Wednesday, January 11, 2012

How Well Do You Know the Sheppard?

Baruch Hashem, R' Boruch Leff, a mechanech in Baltimore and writer for Yated,, and other publications has given me permission to post a series of pieces which quote my rebbe, Rav Moshe Weinberger, from his book Are You Growing?, which is available on Aish's website at a 40% discount here. He asked me to point out that these pieces were not written by Rav Weinberger himself, but represent R' Leff's understanding of things Rav Weinberger said in various shiurim. Enjoy!
Rav Moshe Weinberger, shlita, tells the story of a British poetry reading contest gathering where contestants would read apiece of poetry of their choice and then submit to an evaluation from the listening audience. Throughout the evening, tens of contestants stood up and read their poems in the most dramatic and highly sophisticated and refined Queen’s English accent that they could muster. The final contestant, a young man in his twenties, put on a tremendous show, demonstrating great emotion and passion as he chose Psalm 23 for his reading, the perek we know of as MizmorL’Dovid Hashem Ro’ee Lo Echsar—Hashem is My Shepherd, I do not lack anything.
The audience was extremely moved, more than it had been the entire night, as the charming young man read the beautiful paragraph written by Dovid HaMelech. It was clear to all who the winner of the poetry reading was to be. Even the many other poetry readers that evening knew they were masterfully outdone.
But just asthe wonderful event was drawing to a close, an old European Jewish man with a heavy Yiddish accent raised his hand and asked for a chance to take part as a contestant in the poetry reading contest, requesting to also read Mizmor L’Dovid Hashem Ro’ee Lo Echsar.
The chairman of the evening did not know how to react; the scene and the request seemed so comical. How in the world did this old Jew who spoke broken English think he could impress a classy British audience? The chairman did not know whether to laugh or shriek at the man for displaying such foolishness in front of such a refined listening group.
After a few minutes, with the crowd murmuring, the chairman composed himself and finally said, “Of course, you may enter into the reading contest. We allow all those present to attempt a reading if they so desire.” The chairman figured that hearing the old man make a fool out of himself would add a touch of comedy and be a nice way to end the evening.
The oldEuropean Jewish man with the Yiddish accent got up in front of the gathering and began to slowly recite the pasukim in the best English he could provide. “Hashem is My Shepherd, I do not lack anything . . .” The old man read the words with such emotion and meaning—hispassions and intensity were palpable. “In lush meadows He lays me down. . .” The British smiles and yearnings for laughter transformed quickly to eager and fixated listeners, hanging on every word. “He restores my soul. . . Though I walk in the valley of death, I will not fear because You are with me. . .”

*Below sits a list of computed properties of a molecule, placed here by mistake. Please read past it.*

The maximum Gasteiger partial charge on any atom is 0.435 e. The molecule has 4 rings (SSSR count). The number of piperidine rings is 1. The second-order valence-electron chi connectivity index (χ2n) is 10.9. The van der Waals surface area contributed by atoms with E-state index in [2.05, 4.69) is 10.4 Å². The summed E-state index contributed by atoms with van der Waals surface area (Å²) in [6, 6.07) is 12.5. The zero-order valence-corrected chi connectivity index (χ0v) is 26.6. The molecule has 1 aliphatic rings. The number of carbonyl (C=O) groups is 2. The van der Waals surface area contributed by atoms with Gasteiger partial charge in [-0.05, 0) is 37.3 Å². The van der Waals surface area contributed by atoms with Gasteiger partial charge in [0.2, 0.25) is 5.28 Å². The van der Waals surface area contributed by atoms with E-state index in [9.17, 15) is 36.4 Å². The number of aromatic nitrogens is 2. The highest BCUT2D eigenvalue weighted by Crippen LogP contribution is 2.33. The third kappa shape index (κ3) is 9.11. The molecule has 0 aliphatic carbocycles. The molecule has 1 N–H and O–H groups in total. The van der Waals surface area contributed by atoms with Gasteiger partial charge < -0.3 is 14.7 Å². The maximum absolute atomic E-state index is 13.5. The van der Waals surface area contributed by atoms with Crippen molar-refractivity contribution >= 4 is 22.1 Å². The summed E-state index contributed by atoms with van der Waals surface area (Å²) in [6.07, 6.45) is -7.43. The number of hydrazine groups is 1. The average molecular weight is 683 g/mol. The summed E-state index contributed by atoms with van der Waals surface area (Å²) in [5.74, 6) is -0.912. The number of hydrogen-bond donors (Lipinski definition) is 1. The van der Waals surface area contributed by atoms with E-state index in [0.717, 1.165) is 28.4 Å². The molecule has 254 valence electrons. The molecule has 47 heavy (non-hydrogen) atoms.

By the time the man completed his reading, many in the audience were moved to tears—and anew poetry reading champion was crowned—but shockingly, it was not the young man in his twenties. No, the old European Jewish man with the Yiddish accent was the British poetry reading winner!
The young man in his twenties was crushed. He had worked and practiced so long for this event. He knew he did an excellent job with his reading and thought he had won handily—and he was about to win—until this mysterious old man ‘stole’ the award right out of his hands. Despite his disappointment, the young man was one to find a way to learn and improve his skills if he could. He ran up to the old man and new poetry champion and asked,“What was it? How did you manage to outdo my performance?”
The old man smiled and said, “You did a masterful job. Your reading was clear, impeccable and dramatic. The only advantage that I have over you is that I know the Shepherd! He’s my Father. He’s my Friend. I know the Shepherd very well.”
Do we know the Shepherd? Do we even want to know the Shepherd? Do we even want[1] to want to know the Shepherd?

If we want to know the Shepherd we have to relate and talk to Him throughout the day.
[1] Rav Weinberger quotes Torah sources which say that ‘wanting to want’ until ten times, i.e. wanting to want to want to want, etc. is still considered sincere.
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1 comment:

Neil Harris said...

This happens to be a great story. I've told it to several non-frum relatives and friends.